We had 3 days away last week, but said we could really have done with a fortnight! Maybe later in the summer we'll have another break. It's good to get away and clear your head isn't it? x
     
  13. Elle3

    Elle3 Registered User

    Jun 30, 2016
    443
    It's been a busy week this week, I finally decided it was time to get dad's house in order and bite the bullet and get some valuations and get it on the market in the next few weeks. So after spending a couple of days cleaning and de-cluttering dad's house, I have had two Estate Agents around to do their assessment/valuation on Wednesday and Thursday.

    Things have gone slightly better than I thought, both advised me not to do any work on it, not even on the kitchen ceiling, which totally needs replacing due to the roof that was leaking for a couple of years which dad refused to get fixed as he kept saying he could do it himself, he couldn't. But I finally got it replaced in January, so I know it's now watertight. It also needs a new kitchen and bathroom, then you start looking at flooring and tiling and then the rest of the house could do with modernising etc and they both said, where do you stop, it's not worth it and they are right. It's not worth the stress or the money and the valuations were actually not that bad for it's current condition. I have one more Estate Agent visiting next week, then I will make a decision on who to go with.

    Wednesday I visited dad at the Care home and he seemed to think I was his wife again and kept trying to hold my hand and kept asking for a kiss. When he's like this, which isn't that often now, I just can't get him to understand I am his daughter without upsetting him.

    When I visited today though, he was totally fine and I ended up reading to him from a war comic which I found in the lounge area. He seemed to enjoy it and he only nodded off a couple of times.

    Elle x
     
  14. Elle3

    Elle3 Registered User

    Jun 30, 2016
    443
    Dad’s house went on the market last Monday 6th Aug and yesterday afternoon after receiving a few offers, I have agreed to an offer I am happy with, made by a young couple who are first time buyers.

    It’s strange how many mixed emotions I have about this. I am relieved to have sold dad’s house so quickly, but sad that I’m selling his home without him knowing or understanding about it, plus it’s the home I grew up in and it holds so many memories.

    Dad has been doing OK recently, there continues to be aggressive behaviour and refusal when it comes to personal care, but the care staff are managing this very well now as they have got to know him and know how to deal with him. We have had a few safe guarding incidents when for 2 days dad thought the lounge area was his and tried to remove all the chairs (including the residents sat in them) and those in wheelchairs from the lounge areas to the corridor, no amount of distraction techniques, removal etc could stop him, even I couldn’t get him to stop. He also wanted to knock down a wall or two!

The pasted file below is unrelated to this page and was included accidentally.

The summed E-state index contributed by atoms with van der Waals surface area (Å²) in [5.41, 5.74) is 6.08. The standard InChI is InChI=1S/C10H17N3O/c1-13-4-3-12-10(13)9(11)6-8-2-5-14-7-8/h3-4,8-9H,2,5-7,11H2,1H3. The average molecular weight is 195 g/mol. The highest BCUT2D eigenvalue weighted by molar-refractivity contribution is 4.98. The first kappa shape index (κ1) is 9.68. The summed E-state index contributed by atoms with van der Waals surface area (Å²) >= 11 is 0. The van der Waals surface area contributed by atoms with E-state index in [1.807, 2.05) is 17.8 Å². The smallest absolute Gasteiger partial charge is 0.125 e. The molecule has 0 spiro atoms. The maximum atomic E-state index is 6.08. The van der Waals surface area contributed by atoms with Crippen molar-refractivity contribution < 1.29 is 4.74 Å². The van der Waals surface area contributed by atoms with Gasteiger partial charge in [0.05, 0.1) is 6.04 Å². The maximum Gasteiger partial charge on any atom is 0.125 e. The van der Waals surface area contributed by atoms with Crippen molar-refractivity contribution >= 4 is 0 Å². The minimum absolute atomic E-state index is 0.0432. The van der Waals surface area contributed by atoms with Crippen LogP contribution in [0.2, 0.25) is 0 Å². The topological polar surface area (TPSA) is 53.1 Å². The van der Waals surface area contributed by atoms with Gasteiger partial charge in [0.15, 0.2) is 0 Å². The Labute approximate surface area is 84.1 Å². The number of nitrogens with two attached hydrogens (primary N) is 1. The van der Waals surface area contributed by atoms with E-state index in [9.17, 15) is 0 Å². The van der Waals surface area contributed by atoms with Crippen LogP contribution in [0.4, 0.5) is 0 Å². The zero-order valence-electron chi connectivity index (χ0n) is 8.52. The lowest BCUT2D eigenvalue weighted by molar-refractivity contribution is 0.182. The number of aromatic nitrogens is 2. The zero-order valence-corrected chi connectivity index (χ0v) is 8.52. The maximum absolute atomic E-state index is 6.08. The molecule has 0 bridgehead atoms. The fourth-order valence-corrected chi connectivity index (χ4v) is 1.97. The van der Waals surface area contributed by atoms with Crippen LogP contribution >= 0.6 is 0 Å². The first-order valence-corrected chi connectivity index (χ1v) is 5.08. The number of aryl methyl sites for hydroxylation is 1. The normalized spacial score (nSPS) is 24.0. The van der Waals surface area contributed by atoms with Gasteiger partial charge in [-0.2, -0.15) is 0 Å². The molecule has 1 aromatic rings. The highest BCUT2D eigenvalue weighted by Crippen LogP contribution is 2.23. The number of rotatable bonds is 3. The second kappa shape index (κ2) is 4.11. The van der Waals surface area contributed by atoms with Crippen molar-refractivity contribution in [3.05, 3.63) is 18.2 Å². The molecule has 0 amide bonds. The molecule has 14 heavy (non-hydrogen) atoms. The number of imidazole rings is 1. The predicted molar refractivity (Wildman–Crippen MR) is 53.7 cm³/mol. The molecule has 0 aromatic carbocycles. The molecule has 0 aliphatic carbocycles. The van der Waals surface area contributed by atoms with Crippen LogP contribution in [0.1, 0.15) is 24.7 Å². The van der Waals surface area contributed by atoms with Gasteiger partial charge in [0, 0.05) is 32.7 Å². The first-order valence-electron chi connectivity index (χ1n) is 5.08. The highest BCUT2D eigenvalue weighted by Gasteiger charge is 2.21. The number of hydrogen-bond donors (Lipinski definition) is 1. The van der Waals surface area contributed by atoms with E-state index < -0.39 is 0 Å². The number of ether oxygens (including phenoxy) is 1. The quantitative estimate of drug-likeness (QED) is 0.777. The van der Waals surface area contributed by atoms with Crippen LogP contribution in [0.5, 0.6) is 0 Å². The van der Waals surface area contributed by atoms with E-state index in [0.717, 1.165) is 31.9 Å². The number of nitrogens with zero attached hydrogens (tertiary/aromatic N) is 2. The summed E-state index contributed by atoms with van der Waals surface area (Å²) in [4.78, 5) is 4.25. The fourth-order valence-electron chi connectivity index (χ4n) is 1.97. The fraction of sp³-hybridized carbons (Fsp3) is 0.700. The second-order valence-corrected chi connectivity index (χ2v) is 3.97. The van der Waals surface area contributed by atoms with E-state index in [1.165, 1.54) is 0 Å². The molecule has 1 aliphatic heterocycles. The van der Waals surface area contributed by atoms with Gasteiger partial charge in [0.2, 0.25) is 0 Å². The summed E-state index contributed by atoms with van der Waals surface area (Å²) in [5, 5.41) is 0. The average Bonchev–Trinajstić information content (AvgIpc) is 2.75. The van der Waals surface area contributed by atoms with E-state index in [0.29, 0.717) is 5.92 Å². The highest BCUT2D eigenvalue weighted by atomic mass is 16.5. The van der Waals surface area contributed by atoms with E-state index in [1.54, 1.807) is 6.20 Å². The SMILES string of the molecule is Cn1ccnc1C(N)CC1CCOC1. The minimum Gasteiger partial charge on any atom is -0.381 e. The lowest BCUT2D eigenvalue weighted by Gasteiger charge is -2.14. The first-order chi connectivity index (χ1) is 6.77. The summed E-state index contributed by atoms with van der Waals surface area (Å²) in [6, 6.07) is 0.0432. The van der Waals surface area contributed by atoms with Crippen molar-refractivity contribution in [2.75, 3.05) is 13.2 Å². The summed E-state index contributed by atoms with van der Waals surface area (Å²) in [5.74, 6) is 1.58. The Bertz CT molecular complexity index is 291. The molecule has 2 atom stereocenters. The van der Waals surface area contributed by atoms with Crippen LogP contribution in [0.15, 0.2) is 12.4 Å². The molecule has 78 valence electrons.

I finally got around to purchasing some proper name labels for dad’s clothes. So over the last couple of weeks I’ve been sewing them into his clothes. I had originally used a fabric pen, but was finding that this was fading after a few washes and there constantly seems to be an issue at the care home with clothes going missing, I am always finding other people’s clothes in dad’s room, which I give back, but if other families don’t visit as often or as vigilant, things can disappear for weeks.

    The paperwork for the CHC funding still hasn’t got to the home yet, so we are still paying the care home fees. I have been advised by the CHC team, that it is still all going through, it’s just all the extra signatures and staff absences that’s causing the delay, they continually assure me that it will be back dated to June, so we will get the care fees we’ve paid so far refunded by the care home.
     
  15. Sirena

    Sirena Registered User

    Feb 27, 2018
    439
    Female
    Sounds like the care home are dealing with you dad really well, it is encouraging to know there is always somewhere which will cope with a PWD's needs.

    I know what you mean about selling the house, it's a sad thing to do. My mother's flat was rented, but we moved there when I was 12 so I felt an attachment to it. I heard last week it had been sold and the new owners have got the keys.

    I used iron-on labels for my mother (I don't do sewing!) and so far they seem to work fine. Their bedrooms are locked when they aren't in there, so as long as clothes labels get through the laundry okay things don't go missing. I had a problem with shoes and slippers though, and her soft toys which she sometimes takes out of her room, and I was recommended Stikins, so will take some of those in (you just stick them on).
     
  16. Elle3

    Elle3 Registered User

    Jun 30, 2016
    443
    Thanks Sirena, the care home is brilliant, I cannot fault them, they are so good at dealing with all the residents and they are all challenging in one way or another. It's quite funny though that usually when one resident is kicking off all the others behave impeccably, then when that one is dealt with and calmed down, another starts. They behave just like naughty children sometimes.

    Missing clothes is becoming a big problem in their unit, not so much for my dad, but I have heard other families complaining. The problem is our unit is quite small but it is part of a much larger care home and the washing from our unit gets put with another larger unit and because this unit is larger the assumption by the staff who do the washing is that most of the clothes should go back to the other unit without checking for name labels. There have been meetings about it, so hopefully it is being sorted.

    I don't do sewing usually, but I've found it quite therapeutic sitting with my dad whilst sewing on a few labels, I just do a few at a time and dad likes to watch me and sometimes offers to buy the clothes not realising they are actually his own clothes, lol!

    Take care.
    Elle x
     
  17. Sirena

    Sirena Registered User

    Feb 27, 2018
    439
    Female